Public Health, Nativism and I migration

Carlos Cruz

Emily Brooks

SSN 240- 1828

April 18, 2018


Public Health, Nativism and I migration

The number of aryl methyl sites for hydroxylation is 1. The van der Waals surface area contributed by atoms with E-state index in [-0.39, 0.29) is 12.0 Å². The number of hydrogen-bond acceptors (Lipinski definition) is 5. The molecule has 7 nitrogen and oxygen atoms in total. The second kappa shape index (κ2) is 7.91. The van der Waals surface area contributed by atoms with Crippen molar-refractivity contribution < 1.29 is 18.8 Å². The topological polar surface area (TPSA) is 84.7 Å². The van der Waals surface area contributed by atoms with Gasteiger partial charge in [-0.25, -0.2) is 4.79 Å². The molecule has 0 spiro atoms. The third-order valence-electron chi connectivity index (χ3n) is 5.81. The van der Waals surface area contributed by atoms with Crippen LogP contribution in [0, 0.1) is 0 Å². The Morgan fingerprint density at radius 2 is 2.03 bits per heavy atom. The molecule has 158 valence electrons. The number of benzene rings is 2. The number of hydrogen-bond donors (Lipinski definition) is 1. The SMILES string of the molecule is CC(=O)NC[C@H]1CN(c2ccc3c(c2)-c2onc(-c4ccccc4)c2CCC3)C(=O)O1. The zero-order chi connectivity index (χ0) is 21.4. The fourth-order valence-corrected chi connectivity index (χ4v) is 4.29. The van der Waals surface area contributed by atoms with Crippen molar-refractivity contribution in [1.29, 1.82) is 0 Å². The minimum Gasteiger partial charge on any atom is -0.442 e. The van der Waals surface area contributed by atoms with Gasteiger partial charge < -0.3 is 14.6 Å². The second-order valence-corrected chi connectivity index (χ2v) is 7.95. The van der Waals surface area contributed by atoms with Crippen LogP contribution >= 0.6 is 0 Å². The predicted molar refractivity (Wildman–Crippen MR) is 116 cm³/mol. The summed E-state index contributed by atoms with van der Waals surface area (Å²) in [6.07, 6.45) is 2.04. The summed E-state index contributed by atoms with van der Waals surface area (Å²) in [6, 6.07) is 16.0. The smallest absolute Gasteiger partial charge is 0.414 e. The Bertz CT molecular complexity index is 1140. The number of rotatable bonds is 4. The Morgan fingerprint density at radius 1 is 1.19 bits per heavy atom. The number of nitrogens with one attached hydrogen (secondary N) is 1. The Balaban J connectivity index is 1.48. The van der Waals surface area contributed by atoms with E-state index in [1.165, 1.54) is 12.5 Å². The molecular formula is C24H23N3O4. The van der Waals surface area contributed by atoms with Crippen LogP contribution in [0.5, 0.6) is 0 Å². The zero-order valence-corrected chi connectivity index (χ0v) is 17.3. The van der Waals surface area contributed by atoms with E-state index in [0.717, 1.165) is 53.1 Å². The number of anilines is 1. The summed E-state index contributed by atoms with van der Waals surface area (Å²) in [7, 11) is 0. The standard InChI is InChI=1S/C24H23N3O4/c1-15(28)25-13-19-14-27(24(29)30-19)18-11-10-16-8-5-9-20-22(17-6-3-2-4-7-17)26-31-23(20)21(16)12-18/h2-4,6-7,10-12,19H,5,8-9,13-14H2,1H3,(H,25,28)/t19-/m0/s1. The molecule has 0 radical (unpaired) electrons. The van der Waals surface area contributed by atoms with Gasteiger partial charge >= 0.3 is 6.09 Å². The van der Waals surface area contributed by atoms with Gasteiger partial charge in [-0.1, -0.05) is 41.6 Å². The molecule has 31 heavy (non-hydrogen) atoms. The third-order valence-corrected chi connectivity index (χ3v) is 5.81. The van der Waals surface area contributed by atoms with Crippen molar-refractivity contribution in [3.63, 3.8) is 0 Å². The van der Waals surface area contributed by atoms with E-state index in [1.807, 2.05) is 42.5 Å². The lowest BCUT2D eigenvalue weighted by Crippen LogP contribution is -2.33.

A college physician with a high level of education called Cyrus Edson was a temporary sanitary inspector in the New York City Health Department in the earlies 1880s. In the middle of that year, a severe epidemy came up that had many New Yorkers infected. Edson helped the department to deliver the vaccines to the infected people. Later, at the end of the year, Cyrus got promoted in his temporary job for a permanent one. The ability to diagnose contagious disease make him get many other positions that in 1892 became a Chief sanitary inspector. Although, the examinations of contagious diseases were very different compared to nowadays that beginners like Edson were difficult to trust. Under those circumstances, there were some hospitals that did not admit people infected with contagious diseases because of the lack of clinical material. So, the only hospitals which accepted patients, under those circumstances, were the ones operated by the Health Department. Moreover, Edson wanted to have restrictions over European migrants in order to restore the health of America. Then, it became an offense for Europeans because the Health Department had believed that the immigrants were the one who brought these diseases. In 1892 the Health Department started to employ “sanitary inspections, to impose fines for violations or health nuisances”. This way they would have more control over the contagious disease. So, the Edson division was in charged to find who the diseases spread. Also, he wanted to transform City Hall into a hospital. Although, the Congress found some positive and negative outcomes if they do it. In 1892 there was a possible epidemic disease when practicing physicians reported that everyone in the inspector’s office has cholera. In addition, the technology played a role very important when practicing physicians wanted to communicate with the Chief Inspector Edson. Dr. Leo Dann reported to Edson by a postcard that there were many cases of typhoid fever in a single house. Dann knew about the case of a young locksmith who was having similar symptoms to other cases he had seen in the boarding house. So, Edson went to investigate the boarding house but he did not find anything. In 1892 typhus fever was considered the most highly contagious. In early cases of typhus and typhoid fever was difficult to distinguish until the late nineteenth century. Another relevant fact from Edson at that time was when he came up with a theory of the etiology of typhus based on many other theories. Then, in 1910 an America microbiologist discovered another bacteria of typhus in the blood of patients.

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